The dissection is initiated at the inferior border of the pancreas. Dissection has been performed at the level of the splenic hilum with freeing of the pancreatic tail. The splenic branches of the splenic vein are identified at the posterior aspect of the pancreas. These branches are freed progressively. As a result, the distal part of the pancreas is freed from the splenic hilum, and dissection will be performed from left to right. This dissection was decided upon as the lesion is located very distally. The splenic vein and the splenic artery are freed at the level of the hilum. Dissection is continued progressively to the right.
Dissection of the cyst in relation to the splenic vein is uneasy as there are several inflammatory adhesions. Dissection is then performed at the isthmic part of the pancreas. The splenic artery is dissected at the superior border of the pancreas. Dissection is then carried out at the posterior aspect of the pancreas. Considering the presence of adhesions, the operative strategy is changed. It is decided to perform a distal pancreatectomy with preservation of the spleen without vessels preservation. However, the splenic vessels are divided. Consequently, the splenic artery is ligated by a clip and divided. The distal part of the splenic artery is also ligated. Proximally, the splenic vein is dissected and divided. The distal part has also been clipped.
The distal division of arterial and venous vessels is performed. The pancreas was divided at the level of its body. The specimen is placed into a bag and extracted by means of a small Pfannenstiel incision. At the end of the procedure, the spleen appears to be well-vascularized by short vessels. The CT-scan performed on postoperative day 5 demonstrates that the spleen is well-vascularized and rules out the presence of any collection in the place left by pancreatectomy. The postoperative outcome is uneventful. There is no pancreatic fistula. The patient is discharged on postoperative day 7. Pathological findings confirm the presence of a mucinous cystadenoma without any malignancy.
P Pessaux, J Hallet, R Memeo, JB Delhorme, D Mutter, J Marescaux
Surgical intervention
5 years ago
1449 views
28 likes
0 comments
12:38
Robotic distal pancreatectomy with spleen preservation with splenic vascular resection (Warshaw's technique)
We report the case of a 39-year-old woman who underwent morphological examination (CT-scan and MRI) for poorly systematized abdominal pain, which demonstrated the presence of a unilocular macrocystic lesion at the tail of the pancreas. The diagnosis established reported a mucinous cystadenoma, and a robotic distal spleen-preserving pancreatectomy was decided upon.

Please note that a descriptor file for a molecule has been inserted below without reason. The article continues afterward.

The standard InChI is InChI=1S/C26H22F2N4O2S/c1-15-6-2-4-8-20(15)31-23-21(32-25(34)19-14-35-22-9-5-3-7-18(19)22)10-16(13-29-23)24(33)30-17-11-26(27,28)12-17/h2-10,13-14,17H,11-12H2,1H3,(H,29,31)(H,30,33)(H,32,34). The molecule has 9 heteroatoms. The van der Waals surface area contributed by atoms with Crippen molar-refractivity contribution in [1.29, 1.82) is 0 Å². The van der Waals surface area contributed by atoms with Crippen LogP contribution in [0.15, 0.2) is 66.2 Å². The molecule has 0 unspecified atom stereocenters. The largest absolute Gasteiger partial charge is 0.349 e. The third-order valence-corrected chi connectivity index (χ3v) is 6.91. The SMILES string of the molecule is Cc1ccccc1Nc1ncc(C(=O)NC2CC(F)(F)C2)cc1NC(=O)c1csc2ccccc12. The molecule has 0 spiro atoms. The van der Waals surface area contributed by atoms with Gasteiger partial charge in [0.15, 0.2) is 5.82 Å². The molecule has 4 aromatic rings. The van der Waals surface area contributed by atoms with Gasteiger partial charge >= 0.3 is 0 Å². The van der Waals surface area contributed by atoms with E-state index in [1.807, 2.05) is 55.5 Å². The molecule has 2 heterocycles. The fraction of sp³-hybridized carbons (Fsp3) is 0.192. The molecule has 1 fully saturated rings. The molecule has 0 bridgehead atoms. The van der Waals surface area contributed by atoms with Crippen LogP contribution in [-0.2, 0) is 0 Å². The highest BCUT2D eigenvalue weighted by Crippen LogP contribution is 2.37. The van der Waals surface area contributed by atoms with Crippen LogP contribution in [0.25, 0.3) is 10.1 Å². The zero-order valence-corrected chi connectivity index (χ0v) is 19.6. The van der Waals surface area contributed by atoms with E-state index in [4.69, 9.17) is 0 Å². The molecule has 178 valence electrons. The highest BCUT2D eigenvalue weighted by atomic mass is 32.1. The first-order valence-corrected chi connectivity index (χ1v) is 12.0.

The dissection is initiated at the inferior border of the pancreas. Dissection has been performed at the level of the splenic hilum with freeing of the pancreatic tail. The splenic branches of the splenic vein are identified at the posterior aspect of the pancreas. These branches are freed progressively. As a result, the distal part of the pancreas is freed from the splenic hilum, and dissection will be performed from left to right. This dissection was decided upon as the lesion is located very distally. The splenic vein and the splenic artery are freed at the level of the hilum. Dissection is continued progressively to the right.
Dissection of the cyst in relation to the splenic vein is uneasy as there are several inflammatory adhesions. Dissection is then performed at the isthmic part of the pancreas. The splenic artery is dissected at the superior border of the pancreas. Dissection is then carried out at the posterior aspect of the pancreas. Considering the presence of adhesions, the operative strategy is changed. It is decided to perform a distal pancreatectomy with preservation of the spleen without vessels preservation. However, the splenic vessels are divided. Consequently, the splenic artery is ligated by a clip and divided. The distal part of the splenic artery is also ligated. Proximally, the splenic vein is dissected and divided. The distal part has also been clipped.
The distal division of arterial and venous vessels is performed. The pancreas was divided at the level of its body. The specimen is placed into a bag and extracted by means of a small Pfannenstiel incision. At the end of the procedure, the spleen appears to be well-vascularized by short vessels. The CT-scan performed on postoperative day 5 demonstrates that the spleen is well-vascularized and rules out the presence of any collection in the place left by pancreatectomy. The postoperative outcome is uneventful. There is no pancreatic fistula. The patient is discharged on postoperative day 7. Pathological findings confirm the presence of a mucinous cystadenoma without any malignancy.